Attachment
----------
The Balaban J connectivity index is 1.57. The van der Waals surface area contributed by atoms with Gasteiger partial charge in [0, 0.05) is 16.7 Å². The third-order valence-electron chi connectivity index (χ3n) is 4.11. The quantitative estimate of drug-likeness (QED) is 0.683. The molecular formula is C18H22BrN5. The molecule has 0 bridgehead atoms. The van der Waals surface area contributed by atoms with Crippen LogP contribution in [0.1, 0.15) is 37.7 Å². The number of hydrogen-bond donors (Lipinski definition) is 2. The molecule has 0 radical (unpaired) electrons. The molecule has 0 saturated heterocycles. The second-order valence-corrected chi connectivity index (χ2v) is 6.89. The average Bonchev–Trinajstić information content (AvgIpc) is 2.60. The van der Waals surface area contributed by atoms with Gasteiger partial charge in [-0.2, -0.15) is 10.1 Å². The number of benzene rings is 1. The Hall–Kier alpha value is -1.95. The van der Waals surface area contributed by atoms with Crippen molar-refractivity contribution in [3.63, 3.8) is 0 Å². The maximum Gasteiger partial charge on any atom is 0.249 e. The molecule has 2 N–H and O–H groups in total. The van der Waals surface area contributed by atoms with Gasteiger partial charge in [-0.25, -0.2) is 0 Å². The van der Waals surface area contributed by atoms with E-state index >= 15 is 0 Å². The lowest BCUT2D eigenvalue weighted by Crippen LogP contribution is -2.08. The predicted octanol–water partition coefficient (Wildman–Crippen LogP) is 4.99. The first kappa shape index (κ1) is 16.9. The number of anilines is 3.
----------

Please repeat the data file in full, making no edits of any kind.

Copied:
The Balaban J connectivity index is 1.57. The van der Waals surface area contributed by atoms with Gasteiger partial charge in [0, 0.05) is 16.7 Å². The third-order valence-electron chi connectivity index (χ3n) is 4.11. The quantitative estimate of drug-likeness (QED) is 0.683. The molecular formula is C18H22BrN5. The molecule has 0 bridgehead atoms. The van der Waals surface area contributed by atoms with Crippen LogP contribution in [0.1, 0.15) is 37.7 Å². The number of hydrogen-bond donors (Lipinski definition) is 2. The molecule has 0 radical (unpaired) electrons. The molecule has 0 saturated heterocycles. The second-order valence-corrected chi connectivity index (χ2v) is 6.89. The average Bonchev–Trinajstić information content (AvgIpc) is 2.60. The van der Waals surface area contributed by atoms with Gasteiger partial charge in [-0.2, -0.15) is 10.1 Å². The number of benzene rings is 1. The Hall–Kier alpha value is -1.95. The van der Waals surface area contributed by atoms with Crippen molar-refractivity contribution in [3.63, 3.8) is 0 Å². The maximum Gasteiger partial charge on any atom is 0.249 e. The molecule has 2 N–H and O–H groups in total. The van der Waals surface area contributed by atoms with Gasteiger partial charge in [-0.25, -0.2) is 0 Å². The van der Waals surface area contributed by atoms with E-state index >= 15 is 0 Å². The lowest BCUT2D eigenvalue weighted by Crippen LogP contribution is -2.08. The predicted octanol–water partition coefficient (Wildman–Crippen LogP) is 4.99. The first kappa shape index (κ1) is 16.9. The number of anilines is 3.